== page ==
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The smarts behind the magic bands are clear, but Disney’s ability to execute on the giant scale necessary to make it a success have come into question.
Walt Disney World has begun selling “MyMagic+” to television viewers even though the reservation system isn’t yet available to all of the giant resort’s visitors.
A new commercial launched this week encourages travelers to book rooms at Disney World hotels so that they can reserve ride times using the resort’s new “FastPass+,” one component of the system. The 30-second spot depicts a young girl wearing a red, microchip-embedded “MagicBand” on her wrist and using it to enter the Magic Kingdom and a ride queue.
What makes the commercial unusual is that Disney acknowledges in the spot that MyMagic–isn’t yet fully rolled out. A narrator tells viewers that the systems are available to them “during our test.”
It’s the first time Disney has widely marketed MyMagic–to consumers. It comes as Walt Disney Co. faces growing questions from Wall Street about when the company will see financial returns from the sweeping technology project, which Disney hopes will ultimately get visitors planning more of their vacations in advance and spending more time and money on its property. MyMagic–is designed to allow visitors to book ride times weeks before their vacations, and the MagicBands act as all-in-one park tickets, room keys and credit cards.
Some analysts estimate that Disney has spent more than $1 billion on MyMagic+, which Disney once hoped to have fully launched last year. Yet Disney Chairman and Chief Executive Bob Iger said during a conference call last week that “we’re not even close to being able to quantify it in a public sense.”
“In fact, we are actually just learning more about how it’s working and what impact it’s having on our business today,” Iger said.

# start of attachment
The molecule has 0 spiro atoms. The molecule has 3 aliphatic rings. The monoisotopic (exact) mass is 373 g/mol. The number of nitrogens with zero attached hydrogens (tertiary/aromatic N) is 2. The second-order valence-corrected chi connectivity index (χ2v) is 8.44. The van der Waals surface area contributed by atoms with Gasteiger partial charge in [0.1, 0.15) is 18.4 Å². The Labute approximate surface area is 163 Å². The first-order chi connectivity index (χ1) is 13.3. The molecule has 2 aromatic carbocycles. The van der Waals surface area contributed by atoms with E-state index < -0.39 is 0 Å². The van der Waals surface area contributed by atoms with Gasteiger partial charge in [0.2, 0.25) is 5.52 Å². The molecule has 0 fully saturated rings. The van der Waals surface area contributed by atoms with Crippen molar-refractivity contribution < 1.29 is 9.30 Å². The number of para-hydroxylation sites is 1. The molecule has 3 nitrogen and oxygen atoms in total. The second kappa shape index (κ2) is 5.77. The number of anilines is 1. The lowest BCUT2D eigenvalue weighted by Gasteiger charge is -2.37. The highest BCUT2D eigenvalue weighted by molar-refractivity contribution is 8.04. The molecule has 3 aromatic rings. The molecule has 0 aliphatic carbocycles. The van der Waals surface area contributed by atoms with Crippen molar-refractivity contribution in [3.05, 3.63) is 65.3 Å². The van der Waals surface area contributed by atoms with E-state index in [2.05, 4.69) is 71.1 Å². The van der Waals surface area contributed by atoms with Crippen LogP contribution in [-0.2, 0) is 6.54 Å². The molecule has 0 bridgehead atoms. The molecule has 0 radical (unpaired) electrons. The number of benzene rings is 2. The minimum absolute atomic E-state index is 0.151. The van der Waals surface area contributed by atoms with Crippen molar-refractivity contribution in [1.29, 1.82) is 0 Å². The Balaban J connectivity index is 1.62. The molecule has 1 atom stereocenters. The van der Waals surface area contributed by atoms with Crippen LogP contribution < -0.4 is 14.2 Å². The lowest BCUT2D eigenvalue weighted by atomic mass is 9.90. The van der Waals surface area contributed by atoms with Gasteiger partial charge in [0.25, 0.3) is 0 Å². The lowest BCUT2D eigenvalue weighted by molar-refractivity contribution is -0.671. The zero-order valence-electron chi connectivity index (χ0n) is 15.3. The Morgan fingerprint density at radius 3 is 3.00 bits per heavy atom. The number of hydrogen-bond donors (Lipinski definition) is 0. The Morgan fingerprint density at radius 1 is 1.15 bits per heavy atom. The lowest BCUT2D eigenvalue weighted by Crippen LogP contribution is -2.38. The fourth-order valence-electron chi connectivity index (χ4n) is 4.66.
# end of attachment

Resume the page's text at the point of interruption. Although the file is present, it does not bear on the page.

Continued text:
Disney spokeswoman Marilyn Waters said Wednesday that digital streaming of the commercial began in late January and that it began airing on TV this week.
Waters said the ad campaign has a “national reach.” Viewers reported seeing the spot in markets ranging from Tampa, New York and Baltimore to Duluth, Minn.; Fayetteville, Ark.; and Brownsville, Texas.
So far, only guests staying in Disney World’s 27,000 company-owned hotel rooms and time-share suites are able to take full advantage of MyMagic+, which allows them to reserve up to three rides a day starting 60 days before their visits. Day guests, by contrast, may reserve ride times beginning the morning of their visit.
Disney would not say when it will begin offering reservations to nonhotel guests. Waters said only that it will happen “in the coming months.”
The early advertising could help Disney boost its hotel business. Occupancy at Disney’s U.S. hotels — the vast majority of which are at Disney World — was 81 percent during the October-December quarter, which was unchanged from the same period a year ago. Per-room spending was up 5 percent from the quarter, from $265 a night to $278 per night.
Disney said last week that hotel bookings for the current quarter are up 7 percent on prices that are 2 percent higher.
Abe Pizam, dean of the University of Central Florida’s Rosen College of Hospitality Management, said it was “quite unusual” to launch a national advertising campaign while still referring to a new product as being in a testing phase.
Pizam said the decision suggests Disney may still be uncertain about how well MyMagic–will work with a growing volume of guests using it.
He said Disney could be hoping to blunt any customer backlash if the systems don’t work as expected. “The thought behind it might be, ‘OK, we might fail. But if we say this is a test, the damage will not be as great because we have admitted this is not a finished product.'”
Although they have been hesitant to quantify MyMagic’s impact or set target dates, Disney executives have nonetheless said that they are pleased with the early results.
Iger, for instance, told analysts last week that Disney was able to accommodate an extra 3,000 visitors a day in the perennially packed Magic Kingdom during the holidays, thanks to MyMagic+. Disney would not elaborate on that comment Wednesday.
“What we are seeing there is substantially higher utilization of that product among our guests than we saw with a traditional FastPass — by the way, by a wide margin,” Iger added. “And since the goal of this was to make the guest experience better, enable the guest to experience more, to do so more efficiently, and, essentially, to be able to customize, we think that these are very, very good signs for us. Because clearly guest satisfaction is very, very important to the value equation for us, both how they spend their time when they are with us and [as] a determining factor in terms of whether they come back.”